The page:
MCDERMOTT: But, um, uh, the, the, is, is the, the basis in these physicians changed, um, that, that wealth of work experience in the fact that the faculty, they were directly hands-on involved with the students day in and day out. It started changing. And, a--you 78:00began to get, as I said, I'm going to call them academic people, uh, whether that's a fair adjective or not, but the, the difference is that they were people that did not, didn't have that wealth of clinical experience, okay? They had spent time doing something else. They began teaching, uh, at the same--when, when John and I were--we ran the applied lab program over in 530 in the dental school. When we approached the dental school, uh, about taking in lab work from the dental s-- clinics, the students and faculty, the first question they had was, was, uh, "Do you guarantee the work?" And John and I looked at them and said, "Yes, we guarantee you that when you get it back, 79:00it will be right." Now, hopefully, we, we can teach the students well enough that he can do it and get it to that standard. But if it isn't, we will take it over and we'll make it right by the time it gets back to you.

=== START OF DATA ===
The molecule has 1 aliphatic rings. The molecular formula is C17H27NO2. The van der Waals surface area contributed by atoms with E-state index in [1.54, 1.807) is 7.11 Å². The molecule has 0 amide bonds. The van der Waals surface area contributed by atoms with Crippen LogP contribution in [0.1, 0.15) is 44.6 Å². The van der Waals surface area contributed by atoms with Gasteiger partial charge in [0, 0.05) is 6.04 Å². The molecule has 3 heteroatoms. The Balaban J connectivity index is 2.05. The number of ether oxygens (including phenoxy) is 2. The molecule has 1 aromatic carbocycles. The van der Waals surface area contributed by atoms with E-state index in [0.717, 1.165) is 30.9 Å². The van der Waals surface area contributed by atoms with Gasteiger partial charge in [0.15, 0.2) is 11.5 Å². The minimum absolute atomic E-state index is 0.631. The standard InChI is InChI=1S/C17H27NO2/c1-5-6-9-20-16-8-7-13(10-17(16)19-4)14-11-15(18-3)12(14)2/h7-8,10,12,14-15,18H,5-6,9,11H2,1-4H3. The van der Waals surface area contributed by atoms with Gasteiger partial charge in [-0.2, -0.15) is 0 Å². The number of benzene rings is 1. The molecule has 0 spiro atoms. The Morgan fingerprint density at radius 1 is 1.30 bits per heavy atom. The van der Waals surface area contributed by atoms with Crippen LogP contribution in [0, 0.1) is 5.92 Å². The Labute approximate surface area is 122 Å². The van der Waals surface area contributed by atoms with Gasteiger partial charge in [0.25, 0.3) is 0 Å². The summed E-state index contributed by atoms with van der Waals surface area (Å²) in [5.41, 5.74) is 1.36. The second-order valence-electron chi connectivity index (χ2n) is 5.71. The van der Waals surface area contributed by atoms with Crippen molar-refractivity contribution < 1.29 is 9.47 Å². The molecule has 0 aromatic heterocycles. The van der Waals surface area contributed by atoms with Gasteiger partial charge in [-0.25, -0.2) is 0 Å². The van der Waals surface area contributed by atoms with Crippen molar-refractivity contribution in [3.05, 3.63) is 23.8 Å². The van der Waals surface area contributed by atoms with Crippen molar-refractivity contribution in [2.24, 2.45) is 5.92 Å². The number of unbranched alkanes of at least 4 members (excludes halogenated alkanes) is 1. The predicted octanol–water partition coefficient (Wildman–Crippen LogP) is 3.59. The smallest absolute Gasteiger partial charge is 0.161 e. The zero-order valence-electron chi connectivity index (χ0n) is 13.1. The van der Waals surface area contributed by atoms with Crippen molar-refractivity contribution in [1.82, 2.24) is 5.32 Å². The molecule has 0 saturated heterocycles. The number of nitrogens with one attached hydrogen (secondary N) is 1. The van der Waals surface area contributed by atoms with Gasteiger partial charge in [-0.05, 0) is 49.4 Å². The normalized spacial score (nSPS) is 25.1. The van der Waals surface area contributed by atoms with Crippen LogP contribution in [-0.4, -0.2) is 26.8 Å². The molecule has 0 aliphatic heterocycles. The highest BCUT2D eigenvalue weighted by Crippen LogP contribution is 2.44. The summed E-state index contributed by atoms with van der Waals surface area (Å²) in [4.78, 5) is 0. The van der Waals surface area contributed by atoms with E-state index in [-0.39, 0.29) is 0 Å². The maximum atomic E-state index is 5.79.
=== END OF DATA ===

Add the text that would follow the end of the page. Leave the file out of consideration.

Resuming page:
SMOOT: Um-hm.

MCDERMOTT: Now John and I, we spent many nights up there working. (laughs) Weekends. I mean, just fixing up stuff they'd screwed up. Uh, doing things that they didn't know how to do.

SMOOT: Right.

MCDERMOTT: So we'd we--I'd get them in on a Friday after at night or Saturday morning and, you know, I'm going to build this up for ya, but I want you to sit here and watch so, you know, you can see the process. We just did that, oh, for years. We did that. So the dental school-- I mean, that's why the work kept coming.

SMOOT: Um-hm.

MCDERMOTT: Because --

SMOOT: Right.